Sunday, September 23, 2012

The Bicycle fever

In the summer of 1896, Horace N. Allen, one of the earliest Westerners to live in Korea, described the country as suffering from an epidemic of “bicycle fever.” He was referring to the comparatively large number of bicycles that had suddenly appeared in the streets of Seoul. But 1896 was not the first year that bicycles appeared in Korea — the first one is believed to have arrived with a young naval officer in December 1884.

Following the Gapsin Revolt on Dec. 4, Lt. Philip V. Lansdale and 13 sailors and Marines from the U.S.S. Ossipee volunteered to go to Seoul and help protect the American legation and its small staff. The detachment — with the exception of Lansdale — marched the 26 miles from Jemulpo to Seoul. Lansdale rode his high-wheel bicycle.

According to romanticized accounts, as Lansdale rode through the streets of Jemulpo crowds of astonished Koreans “came running from all sides when they saw him pedaling through the streets of (Jemulpo) on his high machine.” Others, however, “fled at the first sight of the strange man gliding along on it.”

When they arrived in Seoul, things were no different. Horace Allen described a jaunt he took with the young officer: “We went through the crowded main street, he on his bicycle and I on a horse. As this appalling looking object came in sight, the throngs of people rushed to the middle of the street for a good view, and as it came nearer they fell back in unfeigned astonishment amounting to open-mouthed alarm, as the strangest thing they had ever seen glided through the narrow passage left for it. As the high wheel and its rider passed and was seen to be harmless...they fell into each other’s arms with laughter following the relief to their first surprised alarm.”

But the common Korean people were not the only ones who wanted to see Lansdale and his bicycle. King Gojong supposedly heard of the wondrous machine and requested the naval officer to appear at the palace where he, like his subjects, was amazed.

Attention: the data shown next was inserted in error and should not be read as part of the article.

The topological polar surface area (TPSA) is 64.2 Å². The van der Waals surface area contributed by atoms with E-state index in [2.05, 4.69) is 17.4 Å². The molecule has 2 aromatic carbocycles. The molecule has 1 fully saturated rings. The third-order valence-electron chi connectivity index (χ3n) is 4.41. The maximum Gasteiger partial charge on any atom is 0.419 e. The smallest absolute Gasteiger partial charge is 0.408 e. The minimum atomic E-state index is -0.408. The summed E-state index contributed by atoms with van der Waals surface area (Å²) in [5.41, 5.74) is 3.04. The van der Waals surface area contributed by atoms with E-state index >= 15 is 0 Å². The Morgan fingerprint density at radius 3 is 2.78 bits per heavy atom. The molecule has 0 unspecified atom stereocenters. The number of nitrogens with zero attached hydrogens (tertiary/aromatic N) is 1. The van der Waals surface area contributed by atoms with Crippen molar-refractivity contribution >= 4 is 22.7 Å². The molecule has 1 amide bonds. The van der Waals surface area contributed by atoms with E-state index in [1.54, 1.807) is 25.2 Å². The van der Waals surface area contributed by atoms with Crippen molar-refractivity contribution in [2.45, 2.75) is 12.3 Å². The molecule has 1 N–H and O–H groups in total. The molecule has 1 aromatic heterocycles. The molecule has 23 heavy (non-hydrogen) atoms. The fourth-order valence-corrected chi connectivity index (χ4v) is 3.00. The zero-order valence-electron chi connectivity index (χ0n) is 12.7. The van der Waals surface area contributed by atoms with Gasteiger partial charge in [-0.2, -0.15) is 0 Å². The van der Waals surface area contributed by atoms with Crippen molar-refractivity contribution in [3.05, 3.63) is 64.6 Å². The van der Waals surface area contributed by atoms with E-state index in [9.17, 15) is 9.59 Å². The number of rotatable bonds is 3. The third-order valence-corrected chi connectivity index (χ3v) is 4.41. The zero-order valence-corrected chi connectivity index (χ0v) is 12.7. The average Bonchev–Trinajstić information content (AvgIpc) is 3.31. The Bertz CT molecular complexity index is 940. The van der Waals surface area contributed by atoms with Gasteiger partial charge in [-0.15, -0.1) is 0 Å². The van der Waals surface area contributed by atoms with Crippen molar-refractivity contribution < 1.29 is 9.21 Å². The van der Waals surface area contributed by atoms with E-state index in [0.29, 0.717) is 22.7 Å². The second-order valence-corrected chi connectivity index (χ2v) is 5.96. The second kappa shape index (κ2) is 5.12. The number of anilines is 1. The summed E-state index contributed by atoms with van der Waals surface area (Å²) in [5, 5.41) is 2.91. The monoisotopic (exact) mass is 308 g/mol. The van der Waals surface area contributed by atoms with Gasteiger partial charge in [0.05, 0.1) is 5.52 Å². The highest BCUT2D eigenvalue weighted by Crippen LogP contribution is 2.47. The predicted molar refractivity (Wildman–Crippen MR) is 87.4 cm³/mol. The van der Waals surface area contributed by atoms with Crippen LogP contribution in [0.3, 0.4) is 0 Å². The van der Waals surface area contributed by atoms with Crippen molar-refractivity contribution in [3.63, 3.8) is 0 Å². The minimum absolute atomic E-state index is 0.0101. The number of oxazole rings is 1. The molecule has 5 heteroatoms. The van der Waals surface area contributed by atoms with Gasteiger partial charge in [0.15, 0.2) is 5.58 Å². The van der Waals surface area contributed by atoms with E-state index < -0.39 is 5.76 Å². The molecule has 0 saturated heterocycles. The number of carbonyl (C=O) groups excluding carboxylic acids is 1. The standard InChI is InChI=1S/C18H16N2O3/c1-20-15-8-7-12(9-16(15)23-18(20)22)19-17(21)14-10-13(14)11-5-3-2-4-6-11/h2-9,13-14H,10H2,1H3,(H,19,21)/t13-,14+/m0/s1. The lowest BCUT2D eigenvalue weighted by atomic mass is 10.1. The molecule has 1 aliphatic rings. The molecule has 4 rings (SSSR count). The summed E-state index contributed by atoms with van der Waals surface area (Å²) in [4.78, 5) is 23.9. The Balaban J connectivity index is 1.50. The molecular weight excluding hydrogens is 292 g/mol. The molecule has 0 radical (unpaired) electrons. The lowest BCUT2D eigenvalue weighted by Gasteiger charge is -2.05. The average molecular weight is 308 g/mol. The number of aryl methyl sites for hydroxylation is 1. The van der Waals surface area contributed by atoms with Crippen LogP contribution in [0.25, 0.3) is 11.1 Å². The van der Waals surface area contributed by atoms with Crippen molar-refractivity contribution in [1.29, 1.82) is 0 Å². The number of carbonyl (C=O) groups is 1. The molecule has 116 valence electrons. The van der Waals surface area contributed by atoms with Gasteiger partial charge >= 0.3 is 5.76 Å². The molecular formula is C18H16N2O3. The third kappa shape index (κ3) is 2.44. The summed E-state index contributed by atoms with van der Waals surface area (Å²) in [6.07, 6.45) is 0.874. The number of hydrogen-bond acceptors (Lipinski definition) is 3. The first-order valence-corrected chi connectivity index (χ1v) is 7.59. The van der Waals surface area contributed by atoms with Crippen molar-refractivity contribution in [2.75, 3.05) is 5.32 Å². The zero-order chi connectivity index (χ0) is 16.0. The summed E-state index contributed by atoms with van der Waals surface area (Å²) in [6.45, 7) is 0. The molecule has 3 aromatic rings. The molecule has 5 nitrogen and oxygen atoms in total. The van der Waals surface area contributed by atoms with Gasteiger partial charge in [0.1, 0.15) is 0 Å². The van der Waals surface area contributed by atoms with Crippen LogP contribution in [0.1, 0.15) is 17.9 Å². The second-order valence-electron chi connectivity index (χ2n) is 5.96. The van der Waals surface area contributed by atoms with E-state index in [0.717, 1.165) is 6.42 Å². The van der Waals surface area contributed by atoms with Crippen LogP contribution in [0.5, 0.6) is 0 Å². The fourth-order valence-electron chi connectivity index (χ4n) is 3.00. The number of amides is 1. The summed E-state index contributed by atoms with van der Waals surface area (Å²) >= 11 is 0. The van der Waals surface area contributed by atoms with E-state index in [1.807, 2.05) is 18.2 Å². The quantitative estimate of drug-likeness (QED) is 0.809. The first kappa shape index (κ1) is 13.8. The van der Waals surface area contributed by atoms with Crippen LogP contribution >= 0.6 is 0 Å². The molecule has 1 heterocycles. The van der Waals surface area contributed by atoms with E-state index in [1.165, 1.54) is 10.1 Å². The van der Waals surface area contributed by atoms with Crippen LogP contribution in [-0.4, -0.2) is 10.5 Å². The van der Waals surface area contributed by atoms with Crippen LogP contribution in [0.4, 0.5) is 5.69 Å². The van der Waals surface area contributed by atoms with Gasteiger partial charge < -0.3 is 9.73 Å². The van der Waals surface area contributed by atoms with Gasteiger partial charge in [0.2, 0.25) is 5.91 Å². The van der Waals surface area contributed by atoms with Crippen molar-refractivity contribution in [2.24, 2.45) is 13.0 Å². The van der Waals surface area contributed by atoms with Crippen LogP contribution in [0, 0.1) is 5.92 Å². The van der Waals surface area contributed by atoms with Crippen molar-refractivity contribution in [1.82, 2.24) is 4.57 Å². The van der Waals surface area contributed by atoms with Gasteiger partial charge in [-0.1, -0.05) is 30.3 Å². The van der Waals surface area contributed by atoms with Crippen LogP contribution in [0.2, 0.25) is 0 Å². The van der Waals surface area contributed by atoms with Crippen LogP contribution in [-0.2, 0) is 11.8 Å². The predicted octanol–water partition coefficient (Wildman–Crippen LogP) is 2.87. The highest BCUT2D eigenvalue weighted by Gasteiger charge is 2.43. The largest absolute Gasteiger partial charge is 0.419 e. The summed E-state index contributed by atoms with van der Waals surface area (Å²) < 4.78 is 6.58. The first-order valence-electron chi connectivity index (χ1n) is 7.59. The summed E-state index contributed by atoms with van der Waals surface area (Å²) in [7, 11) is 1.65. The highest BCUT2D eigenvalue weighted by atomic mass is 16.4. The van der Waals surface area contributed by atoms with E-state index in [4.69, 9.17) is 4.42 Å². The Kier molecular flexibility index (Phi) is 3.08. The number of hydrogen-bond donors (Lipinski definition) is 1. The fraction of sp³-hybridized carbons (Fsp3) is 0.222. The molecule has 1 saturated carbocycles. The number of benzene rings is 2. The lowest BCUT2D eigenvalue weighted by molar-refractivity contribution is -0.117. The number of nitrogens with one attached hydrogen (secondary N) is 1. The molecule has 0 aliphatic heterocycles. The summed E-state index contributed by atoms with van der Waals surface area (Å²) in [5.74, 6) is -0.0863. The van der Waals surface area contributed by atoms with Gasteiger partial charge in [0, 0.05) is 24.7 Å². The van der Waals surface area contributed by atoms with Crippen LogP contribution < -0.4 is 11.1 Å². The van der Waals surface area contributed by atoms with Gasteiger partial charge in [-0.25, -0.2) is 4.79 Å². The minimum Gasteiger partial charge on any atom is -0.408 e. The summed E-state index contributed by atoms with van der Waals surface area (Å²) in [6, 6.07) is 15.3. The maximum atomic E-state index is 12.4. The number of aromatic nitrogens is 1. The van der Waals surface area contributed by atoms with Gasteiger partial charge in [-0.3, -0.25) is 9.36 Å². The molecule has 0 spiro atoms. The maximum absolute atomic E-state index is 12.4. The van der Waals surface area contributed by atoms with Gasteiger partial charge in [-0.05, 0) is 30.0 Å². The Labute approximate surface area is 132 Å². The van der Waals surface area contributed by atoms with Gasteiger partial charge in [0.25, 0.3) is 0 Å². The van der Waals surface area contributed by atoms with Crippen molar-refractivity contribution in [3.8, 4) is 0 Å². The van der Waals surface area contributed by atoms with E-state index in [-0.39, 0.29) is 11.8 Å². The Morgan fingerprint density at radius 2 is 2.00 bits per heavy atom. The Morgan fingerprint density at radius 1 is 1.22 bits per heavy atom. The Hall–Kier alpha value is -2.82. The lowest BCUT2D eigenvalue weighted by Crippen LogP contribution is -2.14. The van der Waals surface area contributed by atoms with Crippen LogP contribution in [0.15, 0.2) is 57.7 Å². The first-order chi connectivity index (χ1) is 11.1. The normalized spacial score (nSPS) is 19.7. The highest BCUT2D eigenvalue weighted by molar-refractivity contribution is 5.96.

“Lansdale explained the art of riding, and under him the King took lessons with such good progress that he sent an order to America for a score of bicycles.” Undoubtedly this was an outright exaggeration, if not fabrication. As was the claim that the monarch and the naval officer “took many rides together (and) they grew to be excellent friends, and the young officer was always a welcome guest at the court. The friendship endured to the end of the life of the officer.” Lansdale died in Samoa in 1899.

According to Ensign Foulk, the American naval attache at the legation, the Japanese consul at Jemulpo was bothered “half to death” by Koreans asking for pictures or models of something they had only seen once and did not even know the name for it. It was only after speaking with Foulk that the Japanese consul had any idea what the Koreans were asking for.

While it is not clear when the word “jajeongeo” came into existence, we do know that in the late 1880s or 1890s that the Koreans had their own name for the bicycle.

When an American English teacher rode by on his bicycle, Horace G. Underwood, an American missionary, pointed to it and asked his Korean-language teacher the Korean word for it. The teacher, without hesitation, declared it the “bakwi” or the Korean for wheel. Although the name did not stick, Underwood was impressed that the Koreans apparently used the same nickname for the bicycle as was used in the United States.

Robert Neff is a contributing writer for The Korea Times.

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